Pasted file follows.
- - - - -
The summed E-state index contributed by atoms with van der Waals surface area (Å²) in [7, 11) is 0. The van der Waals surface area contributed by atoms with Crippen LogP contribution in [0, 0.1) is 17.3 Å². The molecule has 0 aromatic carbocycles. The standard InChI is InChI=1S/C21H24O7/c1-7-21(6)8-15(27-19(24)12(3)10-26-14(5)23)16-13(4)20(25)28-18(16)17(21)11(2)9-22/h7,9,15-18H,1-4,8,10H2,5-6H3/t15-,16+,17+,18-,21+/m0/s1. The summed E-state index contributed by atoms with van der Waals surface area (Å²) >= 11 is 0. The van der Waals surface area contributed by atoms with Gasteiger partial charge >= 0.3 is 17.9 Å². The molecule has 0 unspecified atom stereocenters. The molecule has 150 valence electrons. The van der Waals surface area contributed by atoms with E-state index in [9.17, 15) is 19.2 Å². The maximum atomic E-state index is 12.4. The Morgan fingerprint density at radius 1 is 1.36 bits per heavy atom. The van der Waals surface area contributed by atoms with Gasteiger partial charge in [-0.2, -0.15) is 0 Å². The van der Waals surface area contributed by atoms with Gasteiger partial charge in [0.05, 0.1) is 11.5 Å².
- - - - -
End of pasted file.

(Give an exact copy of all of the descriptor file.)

The summed E-state index contributed by atoms with van der Waals surface area (Å²) in [7, 11) is 0. The van der Waals surface area contributed by atoms with Crippen LogP contribution in [0, 0.1) is 17.3 Å². The molecule has 0 aromatic carbocycles. The standard InChI is InChI=1S/C21H24O7/c1-7-21(6)8-15(27-19(24)12(3)10-26-14(5)23)16-13(4)20(25)28-18(16)17(21)11(2)9-22/h7,9,15-18H,1-4,8,10H2,5-6H3/t15-,16+,17+,18-,21+/m0/s1. The summed E-state index contributed by atoms with van der Waals surface area (Å²) >= 11 is 0. The van der Waals surface area contributed by atoms with Gasteiger partial charge >= 0.3 is 17.9 Å². The molecule has 0 unspecified atom stereocenters. The molecule has 150 valence electrons. The van der Waals surface area contributed by atoms with E-state index in [9.17, 15) is 19.2 Å². The maximum atomic E-state index is 12.4. The Morgan fingerprint density at radius 1 is 1.36 bits per heavy atom. The van der Waals surface area contributed by atoms with Gasteiger partial charge in [-0.2, -0.15) is 0 Å². The van der Waals surface area contributed by atoms with Gasteiger partial charge in [0.05, 0.1) is 11.5 Å².